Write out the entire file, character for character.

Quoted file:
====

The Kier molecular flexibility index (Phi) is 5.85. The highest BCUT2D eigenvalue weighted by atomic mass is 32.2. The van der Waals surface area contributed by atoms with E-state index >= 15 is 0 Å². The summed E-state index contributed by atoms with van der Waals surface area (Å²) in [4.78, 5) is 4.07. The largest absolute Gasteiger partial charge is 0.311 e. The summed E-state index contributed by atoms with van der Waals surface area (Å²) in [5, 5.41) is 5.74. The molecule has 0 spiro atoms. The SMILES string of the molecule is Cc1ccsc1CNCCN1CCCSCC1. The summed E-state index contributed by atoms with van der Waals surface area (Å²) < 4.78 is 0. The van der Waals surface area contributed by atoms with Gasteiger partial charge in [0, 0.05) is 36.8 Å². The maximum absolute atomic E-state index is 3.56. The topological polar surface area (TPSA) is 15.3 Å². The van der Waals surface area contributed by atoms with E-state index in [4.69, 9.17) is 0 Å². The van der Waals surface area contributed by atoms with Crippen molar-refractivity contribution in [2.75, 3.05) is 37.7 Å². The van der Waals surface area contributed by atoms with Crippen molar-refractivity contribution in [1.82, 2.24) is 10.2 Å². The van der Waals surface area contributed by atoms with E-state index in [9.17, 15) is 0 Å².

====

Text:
The Kier molecular flexibility index (Phi) is 5.85. The highest BCUT2D eigenvalue weighted by atomic mass is 32.2. The van der Waals surface area contributed by atoms with E-state index >= 15 is 0 Å². The summed E-state index contributed by atoms with van der Waals surface area (Å²) in [4.78, 5) is 4.07. The largest absolute Gasteiger partial charge is 0.311 e. The summed E-state index contributed by atoms with van der Waals surface area (Å²) in [5, 5.41) is 5.74. The molecule has 0 spiro atoms. The SMILES string of the molecule is Cc1ccsc1CNCCN1CCCSCC1. The summed E-state index contributed by atoms with van der Waals surface area (Å²) < 4.78 is 0. The van der Waals surface area contributed by atoms with Gasteiger partial charge in [0, 0.05) is 36.8 Å². The maximum absolute atomic E-state index is 3.56. The topological polar surface area (TPSA) is 15.3 Å². The van der Waals surface area contributed by atoms with E-state index in [4.69, 9.17) is 0 Å². The van der Waals surface area contributed by atoms with Crippen molar-refractivity contribution in [2.75, 3.05) is 37.7 Å². The van der Waals surface area contributed by atoms with Crippen molar-refractivity contribution in [1.82, 2.24) is 10.2 Å². The van der Waals surface area contributed by atoms with E-state index in [9.17, 15) is 0 Å².